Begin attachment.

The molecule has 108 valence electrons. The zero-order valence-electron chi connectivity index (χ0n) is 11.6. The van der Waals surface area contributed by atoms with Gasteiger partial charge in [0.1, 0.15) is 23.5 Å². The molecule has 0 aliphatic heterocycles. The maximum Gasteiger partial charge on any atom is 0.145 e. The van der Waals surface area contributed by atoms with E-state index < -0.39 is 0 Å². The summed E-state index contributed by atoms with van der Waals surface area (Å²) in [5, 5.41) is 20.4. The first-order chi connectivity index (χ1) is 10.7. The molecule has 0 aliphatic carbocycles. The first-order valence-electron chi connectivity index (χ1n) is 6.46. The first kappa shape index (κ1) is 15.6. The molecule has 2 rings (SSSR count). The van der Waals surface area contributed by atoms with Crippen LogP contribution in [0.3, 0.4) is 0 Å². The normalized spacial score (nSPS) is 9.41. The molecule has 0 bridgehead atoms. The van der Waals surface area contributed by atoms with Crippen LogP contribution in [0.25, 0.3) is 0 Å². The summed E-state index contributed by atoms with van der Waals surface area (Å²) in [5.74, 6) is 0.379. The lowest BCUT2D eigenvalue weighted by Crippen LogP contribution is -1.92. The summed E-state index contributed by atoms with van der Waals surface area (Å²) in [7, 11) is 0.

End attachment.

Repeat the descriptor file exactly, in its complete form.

The molecule has 108 valence electrons. The zero-order valence-electron chi connectivity index (χ0n) is 11.6. The van der Waals surface area contributed by atoms with Gasteiger partial charge in [0.1, 0.15) is 23.5 Å². The molecule has 0 aliphatic heterocycles. The maximum Gasteiger partial charge on any atom is 0.145 e. The van der Waals surface area contributed by atoms with E-state index < -0.39 is 0 Å². The summed E-state index contributed by atoms with van der Waals surface area (Å²) in [5, 5.41) is 20.4. The first-order chi connectivity index (χ1) is 10.7. The molecule has 0 aliphatic carbocycles. The first-order valence-electron chi connectivity index (χ1n) is 6.46. The first kappa shape index (κ1) is 15.6. The molecule has 2 rings (SSSR count). The van der Waals surface area contributed by atoms with Crippen LogP contribution in [0.3, 0.4) is 0 Å². The normalized spacial score (nSPS) is 9.41. The molecule has 0 bridgehead atoms. The van der Waals surface area contributed by atoms with Crippen LogP contribution in [0.25, 0.3) is 0 Å². The summed E-state index contributed by atoms with van der Waals surface area (Å²) in [5.74, 6) is 0.379. The lowest BCUT2D eigenvalue weighted by Crippen LogP contribution is -1.92. The summed E-state index contributed by atoms with van der Waals surface area (Å²) in [7, 11) is 0.